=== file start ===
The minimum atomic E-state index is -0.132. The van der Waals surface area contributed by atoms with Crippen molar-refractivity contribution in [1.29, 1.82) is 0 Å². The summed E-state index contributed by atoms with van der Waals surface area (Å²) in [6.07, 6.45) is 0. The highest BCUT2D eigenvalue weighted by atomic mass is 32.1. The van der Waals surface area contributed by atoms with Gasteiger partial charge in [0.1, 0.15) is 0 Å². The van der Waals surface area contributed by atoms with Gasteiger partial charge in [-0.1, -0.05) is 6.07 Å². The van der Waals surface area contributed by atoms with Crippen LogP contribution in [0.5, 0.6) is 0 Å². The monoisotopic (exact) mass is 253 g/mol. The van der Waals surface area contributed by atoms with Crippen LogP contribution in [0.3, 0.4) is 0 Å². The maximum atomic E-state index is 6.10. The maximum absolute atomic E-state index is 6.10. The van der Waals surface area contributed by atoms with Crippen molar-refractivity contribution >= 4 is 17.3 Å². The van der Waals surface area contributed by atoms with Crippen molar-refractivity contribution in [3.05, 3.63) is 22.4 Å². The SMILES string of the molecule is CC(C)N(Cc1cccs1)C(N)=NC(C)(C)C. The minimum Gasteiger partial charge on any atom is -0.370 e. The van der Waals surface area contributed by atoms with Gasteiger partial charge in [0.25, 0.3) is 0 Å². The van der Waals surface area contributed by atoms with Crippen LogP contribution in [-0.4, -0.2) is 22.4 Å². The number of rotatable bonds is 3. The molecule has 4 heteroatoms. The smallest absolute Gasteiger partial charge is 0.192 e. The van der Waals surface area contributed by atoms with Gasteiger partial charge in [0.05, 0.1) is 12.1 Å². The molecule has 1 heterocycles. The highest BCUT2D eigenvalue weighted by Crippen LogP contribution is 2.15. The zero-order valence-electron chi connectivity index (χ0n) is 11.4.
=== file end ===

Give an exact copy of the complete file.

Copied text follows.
The minimum atomic E-state index is -0.132. The van der Waals surface area contributed by atoms with Crippen molar-refractivity contribution in [1.29, 1.82) is 0 Å². The summed E-state index contributed by atoms with van der Waals surface area (Å²) in [6.07, 6.45) is 0. The highest BCUT2D eigenvalue weighted by atomic mass is 32.1. The van der Waals surface area contributed by atoms with Gasteiger partial charge in [0.1, 0.15) is 0 Å². The van der Waals surface area contributed by atoms with Gasteiger partial charge in [-0.1, -0.05) is 6.07 Å². The van der Waals surface area contributed by atoms with Crippen LogP contribution in [0.5, 0.6) is 0 Å². The monoisotopic (exact) mass is 253 g/mol. The van der Waals surface area contributed by atoms with Crippen LogP contribution in [0.3, 0.4) is 0 Å². The maximum atomic E-state index is 6.10. The maximum absolute atomic E-state index is 6.10. The van der Waals surface area contributed by atoms with Crippen molar-refractivity contribution >= 4 is 17.3 Å². The van der Waals surface area contributed by atoms with Crippen molar-refractivity contribution in [3.05, 3.63) is 22.4 Å². The SMILES string of the molecule is CC(C)N(Cc1cccs1)C(N)=NC(C)(C)C. The minimum Gasteiger partial charge on any atom is -0.370 e. The van der Waals surface area contributed by atoms with Gasteiger partial charge in [0.25, 0.3) is 0 Å². The van der Waals surface area contributed by atoms with Crippen LogP contribution in [-0.4, -0.2) is 22.4 Å². The number of rotatable bonds is 3. The molecule has 4 heteroatoms. The smallest absolute Gasteiger partial charge is 0.192 e. The van der Waals surface area contributed by atoms with Gasteiger partial charge in [0.05, 0.1) is 12.1 Å². The molecule has 1 heterocycles. The highest BCUT2D eigenvalue weighted by Crippen LogP contribution is 2.15. The zero-order valence-electron chi connectivity index (χ0n) is 11.4.